Roll stabilisation

A variety of roll stabilisation systems are available to reduce ship motions and forces which can cause cargo damage, undermine passenger comfort and crew efficiency, and increase resistance. Among the main options are bilge keels, passive tanks, activated fins and rudder stabilisation, and combinations of these systems.

Bilge keels are a simple measure used against rolling. They act in two ways. First, a hydrodynamic force opposed to the roll motion develops on them. Secondly, bilge keels cause vortexes that increase the viscous damping of the roll motion. The most common way of stabilising vessels that normally operate at cruising speeds of 12 knots or more has been the use of active-fin stabilisers. For vessels which operate at speeds too low for active-fin stabilizers, anti-roll tanks or flume stabilisation systems are often used.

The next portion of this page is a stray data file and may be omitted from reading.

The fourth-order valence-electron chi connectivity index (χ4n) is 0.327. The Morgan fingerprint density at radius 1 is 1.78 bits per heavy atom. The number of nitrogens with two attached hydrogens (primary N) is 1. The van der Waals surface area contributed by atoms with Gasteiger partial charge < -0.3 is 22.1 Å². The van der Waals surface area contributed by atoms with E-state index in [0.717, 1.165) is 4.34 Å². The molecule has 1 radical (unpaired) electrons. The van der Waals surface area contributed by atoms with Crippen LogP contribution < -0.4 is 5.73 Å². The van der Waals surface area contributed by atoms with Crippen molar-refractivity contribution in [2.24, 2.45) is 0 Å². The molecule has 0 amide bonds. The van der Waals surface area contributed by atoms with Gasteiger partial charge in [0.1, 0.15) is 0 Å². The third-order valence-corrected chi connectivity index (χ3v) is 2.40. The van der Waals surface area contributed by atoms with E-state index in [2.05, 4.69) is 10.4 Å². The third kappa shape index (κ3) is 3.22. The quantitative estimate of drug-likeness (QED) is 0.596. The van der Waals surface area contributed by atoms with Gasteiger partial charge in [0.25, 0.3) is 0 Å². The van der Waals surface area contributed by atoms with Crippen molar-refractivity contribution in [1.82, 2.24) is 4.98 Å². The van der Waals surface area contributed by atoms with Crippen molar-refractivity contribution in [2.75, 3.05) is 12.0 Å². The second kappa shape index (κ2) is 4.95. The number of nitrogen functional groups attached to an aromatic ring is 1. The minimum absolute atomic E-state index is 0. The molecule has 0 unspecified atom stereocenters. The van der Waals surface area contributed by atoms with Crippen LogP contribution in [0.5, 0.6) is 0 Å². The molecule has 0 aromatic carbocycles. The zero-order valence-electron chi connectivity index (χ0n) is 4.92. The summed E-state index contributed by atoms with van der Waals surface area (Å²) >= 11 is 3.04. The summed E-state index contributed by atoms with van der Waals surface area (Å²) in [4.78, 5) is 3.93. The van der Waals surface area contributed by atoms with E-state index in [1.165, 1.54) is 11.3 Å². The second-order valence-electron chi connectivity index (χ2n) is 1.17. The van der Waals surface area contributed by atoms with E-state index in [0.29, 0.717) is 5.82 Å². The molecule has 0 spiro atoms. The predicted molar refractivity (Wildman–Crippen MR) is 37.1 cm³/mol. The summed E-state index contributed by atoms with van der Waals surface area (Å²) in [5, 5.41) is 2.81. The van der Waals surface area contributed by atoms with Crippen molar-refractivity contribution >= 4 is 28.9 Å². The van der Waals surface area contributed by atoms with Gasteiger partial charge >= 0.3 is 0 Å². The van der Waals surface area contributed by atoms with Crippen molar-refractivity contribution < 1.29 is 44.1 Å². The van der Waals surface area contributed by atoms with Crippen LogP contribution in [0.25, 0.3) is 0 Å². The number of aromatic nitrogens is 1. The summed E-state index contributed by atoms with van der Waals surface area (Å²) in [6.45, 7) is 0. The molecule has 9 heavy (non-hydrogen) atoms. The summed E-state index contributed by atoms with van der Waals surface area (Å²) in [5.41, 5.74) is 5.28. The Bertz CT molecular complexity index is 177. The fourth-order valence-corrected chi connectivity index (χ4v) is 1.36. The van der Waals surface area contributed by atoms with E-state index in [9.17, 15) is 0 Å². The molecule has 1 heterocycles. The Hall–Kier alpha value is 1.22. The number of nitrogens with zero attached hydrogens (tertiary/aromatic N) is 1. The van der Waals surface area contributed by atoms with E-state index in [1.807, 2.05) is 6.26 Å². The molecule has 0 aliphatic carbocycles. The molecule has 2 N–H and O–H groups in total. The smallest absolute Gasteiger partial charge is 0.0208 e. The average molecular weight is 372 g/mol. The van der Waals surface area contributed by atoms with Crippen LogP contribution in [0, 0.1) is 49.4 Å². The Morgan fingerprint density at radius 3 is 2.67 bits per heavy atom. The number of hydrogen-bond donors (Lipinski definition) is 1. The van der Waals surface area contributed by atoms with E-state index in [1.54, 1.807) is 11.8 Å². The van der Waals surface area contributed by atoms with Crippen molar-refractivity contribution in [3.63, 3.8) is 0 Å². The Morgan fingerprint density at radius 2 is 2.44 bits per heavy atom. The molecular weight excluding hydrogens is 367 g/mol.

Cruise ships can benefit from combined stabilising systems with fin stabilisers deployed primarily at speed while tank stabilisers assume responsibility for roll reduction under other operating conditions.  Movable-weight systems are the alternative means of reducing roll amplitudes. See also Rudder roll stabilisation.

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